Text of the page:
A few weeks ago, we posted about a piece of legislation that could have an impact on your individual retirement account. We promised to share updates as the measure makes its way through the process, and we have some news to pass along.
Before we look at the proposed changes, we will provide an overview of the two different types of accounts that are most commonly used to provide context.
A traditional individual retirement account is funded before taxes are paid on the income. This gives you a tax break each year, but on the flipside, distributions are subject to regular income taxes. This also applies to distributions to beneficiaries of traditional IRAs.
You can take penalty-free distributions when you are 59.5 years of age, but you cannot leave the assets untouched until you pass away.
The IRS wants to start collecting some money while you are still living, so there is an age at which you are required to take distributions. It was traditionally 70.5 years of age, but it was raised to 72 in 2020 when the SECURE Act went into effect.
Traditional account holders can contribute into the account as long as they are earning income, and this is another change that came about when the SECURE Act was enacted. Previously, contributions had to stop when a person reached the required minimum distribution age.
Roth Individual Retirement Accounts
Contributions into a Roth account are made after taxes have been paid on the income so distributions are not taxable, and this applies to beneficiaries as well.
You are never required to take distributions from this type of account during your lifetime, and you can contribute into the account for an open-ended period of time.
Penalty-free distributions of the earnings are available to you when you reach the age of 59.5, but you can take distributions of the contributions at any time without being penalized.
Elimination of Stretch IRA
In addition to the SECURE Act changes that we touched upon above, there was another major adjustment that eliminated a very useful estate planning strategy called the “stretch IRA.” Most beneficiaries were allowed to take distributions from IRAs based on the required minimum distribution schedule, which allowed them to stretch the withdrawals (and taxation of traditional IRAs) over a long time.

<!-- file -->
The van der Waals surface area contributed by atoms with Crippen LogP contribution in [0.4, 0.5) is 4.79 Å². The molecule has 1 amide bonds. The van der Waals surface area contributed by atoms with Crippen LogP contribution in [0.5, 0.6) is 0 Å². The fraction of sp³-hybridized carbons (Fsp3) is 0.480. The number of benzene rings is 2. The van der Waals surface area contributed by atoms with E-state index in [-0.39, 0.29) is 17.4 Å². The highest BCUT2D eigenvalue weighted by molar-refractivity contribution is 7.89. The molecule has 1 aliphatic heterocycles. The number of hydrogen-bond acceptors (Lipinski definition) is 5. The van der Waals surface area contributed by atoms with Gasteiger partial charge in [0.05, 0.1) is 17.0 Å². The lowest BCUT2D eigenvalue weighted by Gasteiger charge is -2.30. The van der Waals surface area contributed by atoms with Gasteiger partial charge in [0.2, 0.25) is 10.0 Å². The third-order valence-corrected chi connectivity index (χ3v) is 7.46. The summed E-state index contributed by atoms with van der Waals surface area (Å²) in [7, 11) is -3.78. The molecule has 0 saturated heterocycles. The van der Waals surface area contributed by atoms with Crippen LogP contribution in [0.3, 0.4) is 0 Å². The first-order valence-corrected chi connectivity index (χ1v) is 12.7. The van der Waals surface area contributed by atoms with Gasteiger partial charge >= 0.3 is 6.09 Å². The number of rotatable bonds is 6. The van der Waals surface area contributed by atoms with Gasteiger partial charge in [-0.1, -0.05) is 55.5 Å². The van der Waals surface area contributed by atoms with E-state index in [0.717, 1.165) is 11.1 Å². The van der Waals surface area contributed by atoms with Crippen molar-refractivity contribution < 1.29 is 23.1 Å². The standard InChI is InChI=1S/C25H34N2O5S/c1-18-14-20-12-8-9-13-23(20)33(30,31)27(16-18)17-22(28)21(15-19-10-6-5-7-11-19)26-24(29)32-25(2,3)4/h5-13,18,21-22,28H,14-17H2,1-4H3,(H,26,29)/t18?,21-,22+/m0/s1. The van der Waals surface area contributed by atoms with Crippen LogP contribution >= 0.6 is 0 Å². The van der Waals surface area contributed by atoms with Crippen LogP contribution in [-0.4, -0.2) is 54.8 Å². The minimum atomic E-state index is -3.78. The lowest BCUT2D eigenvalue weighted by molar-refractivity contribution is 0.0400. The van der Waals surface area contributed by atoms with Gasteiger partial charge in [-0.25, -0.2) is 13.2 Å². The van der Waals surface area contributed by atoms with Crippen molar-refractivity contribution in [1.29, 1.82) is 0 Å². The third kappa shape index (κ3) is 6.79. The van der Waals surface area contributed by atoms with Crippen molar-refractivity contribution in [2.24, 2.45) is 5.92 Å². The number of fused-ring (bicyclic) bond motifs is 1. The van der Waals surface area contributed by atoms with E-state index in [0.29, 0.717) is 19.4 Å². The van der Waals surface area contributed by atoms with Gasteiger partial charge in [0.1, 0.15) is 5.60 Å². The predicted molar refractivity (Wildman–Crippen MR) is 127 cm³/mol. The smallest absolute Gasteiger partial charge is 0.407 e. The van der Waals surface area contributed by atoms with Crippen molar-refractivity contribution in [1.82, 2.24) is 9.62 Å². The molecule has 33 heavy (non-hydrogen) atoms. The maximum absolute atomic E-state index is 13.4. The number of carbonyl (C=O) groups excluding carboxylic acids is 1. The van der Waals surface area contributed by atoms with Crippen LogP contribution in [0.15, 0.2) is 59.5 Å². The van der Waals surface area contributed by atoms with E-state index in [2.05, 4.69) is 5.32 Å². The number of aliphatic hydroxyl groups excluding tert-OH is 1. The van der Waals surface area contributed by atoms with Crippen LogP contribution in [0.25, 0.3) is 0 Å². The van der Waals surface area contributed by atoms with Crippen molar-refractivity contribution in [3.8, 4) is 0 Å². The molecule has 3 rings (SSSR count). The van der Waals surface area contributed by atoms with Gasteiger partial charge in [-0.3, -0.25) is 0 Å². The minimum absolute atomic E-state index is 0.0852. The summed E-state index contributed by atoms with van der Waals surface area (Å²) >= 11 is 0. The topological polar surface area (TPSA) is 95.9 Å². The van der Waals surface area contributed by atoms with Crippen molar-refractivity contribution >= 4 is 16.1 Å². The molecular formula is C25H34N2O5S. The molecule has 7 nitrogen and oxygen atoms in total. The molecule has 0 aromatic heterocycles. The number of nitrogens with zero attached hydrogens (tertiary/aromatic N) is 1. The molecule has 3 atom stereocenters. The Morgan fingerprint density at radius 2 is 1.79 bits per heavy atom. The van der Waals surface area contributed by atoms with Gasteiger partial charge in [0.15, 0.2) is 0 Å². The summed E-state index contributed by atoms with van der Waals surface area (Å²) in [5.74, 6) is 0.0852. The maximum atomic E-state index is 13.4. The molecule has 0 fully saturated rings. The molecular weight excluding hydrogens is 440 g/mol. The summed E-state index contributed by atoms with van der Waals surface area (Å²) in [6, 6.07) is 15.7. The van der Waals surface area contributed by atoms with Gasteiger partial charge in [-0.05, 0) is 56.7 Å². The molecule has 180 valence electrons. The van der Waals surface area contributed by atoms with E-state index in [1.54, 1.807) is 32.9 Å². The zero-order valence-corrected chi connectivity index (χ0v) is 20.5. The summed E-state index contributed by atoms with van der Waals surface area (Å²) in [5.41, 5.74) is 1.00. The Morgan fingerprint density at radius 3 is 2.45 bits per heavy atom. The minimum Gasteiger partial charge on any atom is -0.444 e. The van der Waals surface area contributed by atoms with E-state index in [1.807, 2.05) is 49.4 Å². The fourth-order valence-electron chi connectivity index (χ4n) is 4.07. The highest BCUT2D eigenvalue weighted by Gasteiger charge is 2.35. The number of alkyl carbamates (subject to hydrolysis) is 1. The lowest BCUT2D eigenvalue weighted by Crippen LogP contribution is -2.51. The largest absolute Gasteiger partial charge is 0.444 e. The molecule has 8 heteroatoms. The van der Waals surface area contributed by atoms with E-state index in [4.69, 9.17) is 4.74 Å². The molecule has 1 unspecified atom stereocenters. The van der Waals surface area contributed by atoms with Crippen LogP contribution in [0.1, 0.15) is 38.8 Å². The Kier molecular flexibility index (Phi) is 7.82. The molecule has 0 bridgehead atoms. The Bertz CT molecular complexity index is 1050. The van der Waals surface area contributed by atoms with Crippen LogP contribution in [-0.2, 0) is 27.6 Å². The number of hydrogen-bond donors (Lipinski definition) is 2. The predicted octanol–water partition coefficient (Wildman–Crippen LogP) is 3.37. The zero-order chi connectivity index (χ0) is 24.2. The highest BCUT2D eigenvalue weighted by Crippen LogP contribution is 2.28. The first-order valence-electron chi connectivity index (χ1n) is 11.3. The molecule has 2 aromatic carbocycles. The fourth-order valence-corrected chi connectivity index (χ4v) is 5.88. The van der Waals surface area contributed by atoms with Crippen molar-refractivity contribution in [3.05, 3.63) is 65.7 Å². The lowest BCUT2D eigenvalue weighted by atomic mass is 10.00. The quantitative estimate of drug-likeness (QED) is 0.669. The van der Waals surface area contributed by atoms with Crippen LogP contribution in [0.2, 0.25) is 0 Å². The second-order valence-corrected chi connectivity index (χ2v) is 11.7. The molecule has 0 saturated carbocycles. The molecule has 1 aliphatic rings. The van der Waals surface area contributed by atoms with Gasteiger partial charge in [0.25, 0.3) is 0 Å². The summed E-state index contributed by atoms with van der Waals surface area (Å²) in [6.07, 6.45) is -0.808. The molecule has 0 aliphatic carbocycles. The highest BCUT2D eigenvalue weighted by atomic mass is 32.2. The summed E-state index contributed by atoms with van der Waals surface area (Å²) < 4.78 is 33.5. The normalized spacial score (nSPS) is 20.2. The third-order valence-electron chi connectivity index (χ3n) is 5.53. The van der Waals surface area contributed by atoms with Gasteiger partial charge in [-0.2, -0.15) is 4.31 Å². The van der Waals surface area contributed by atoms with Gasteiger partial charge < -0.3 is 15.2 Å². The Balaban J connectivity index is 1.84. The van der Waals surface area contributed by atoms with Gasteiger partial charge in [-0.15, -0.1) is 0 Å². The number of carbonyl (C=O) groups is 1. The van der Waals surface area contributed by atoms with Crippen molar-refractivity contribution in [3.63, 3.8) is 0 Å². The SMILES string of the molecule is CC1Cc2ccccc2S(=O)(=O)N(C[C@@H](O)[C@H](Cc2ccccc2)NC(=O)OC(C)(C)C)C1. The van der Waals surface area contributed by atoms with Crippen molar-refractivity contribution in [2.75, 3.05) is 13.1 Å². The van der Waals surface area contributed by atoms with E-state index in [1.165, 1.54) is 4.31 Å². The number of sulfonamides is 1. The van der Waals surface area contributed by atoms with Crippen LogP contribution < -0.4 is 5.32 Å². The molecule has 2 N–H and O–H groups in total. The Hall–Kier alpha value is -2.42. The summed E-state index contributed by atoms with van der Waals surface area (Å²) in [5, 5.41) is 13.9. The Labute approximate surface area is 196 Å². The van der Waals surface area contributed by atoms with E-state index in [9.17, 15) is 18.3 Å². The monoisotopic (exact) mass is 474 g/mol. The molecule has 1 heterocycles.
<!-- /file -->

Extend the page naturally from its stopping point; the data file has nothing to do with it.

Now, for most beneficiaries, all the assets must be removed from either type of account in the ten years following the death of the person that originally established the account. (Some beneficiaries, like spouses or disabled or chronically-ill beneficiaries are still allowed to use the required minimum distribution schedule.)
SECURE Act 2.0
On May 5, the Securing a Strong Retirement Act of 2021 (alternately referred to as SECURE Act 2.0) made its out of the House Ways and Needs Committee, and it is on its way to a full vote in the House of Representatives.
It has bipartisan support so there is a very good chance that it will become reality.
One of the changes would increase the required distribution age for traditional account holders yet again. It would go up to 75 years of age if this measure is enacted.
Employers would be required to enroll all employees into their retirement savings plans, but employees would have the right to opt out.
There is a $1000 Savers Credit at the present time, and it is available to low and middle income people who contribute to retirement accounts. Under the terms of the new measure, more people would qualify, and the credit would be increased to $1500.
Some employees cannot afford to contribute to retirement accounts because they are making student loan payments. This measure would give employers the ability to provide retirement account matches for employees who are making qualified student loan payments.
Catch-up contributions for older taxpayers would be increased if this measure is passed. The catch-up limit has been $1000 for people over 50 years old, but the new measure would provide increases to account for inflation.
Another adjustment would allow people over 60 to contribute an additional $10,000 to their 401(k) plans. Currently, the figure is $6500.
Schedule a Consultation Today!
Our doors are open if you are ready to put a custom crafted estate plan in place. You can set up a consultation at our office in Ashland, Kentucky if you call us at 606-324-5516; the number for Florence, Kentucky is 859-372-6655.
The number in Charlotte, North Carolina and Huntersville, North Carolina is 704-944-3245, and you can use our contact form if you would rather send us a message.
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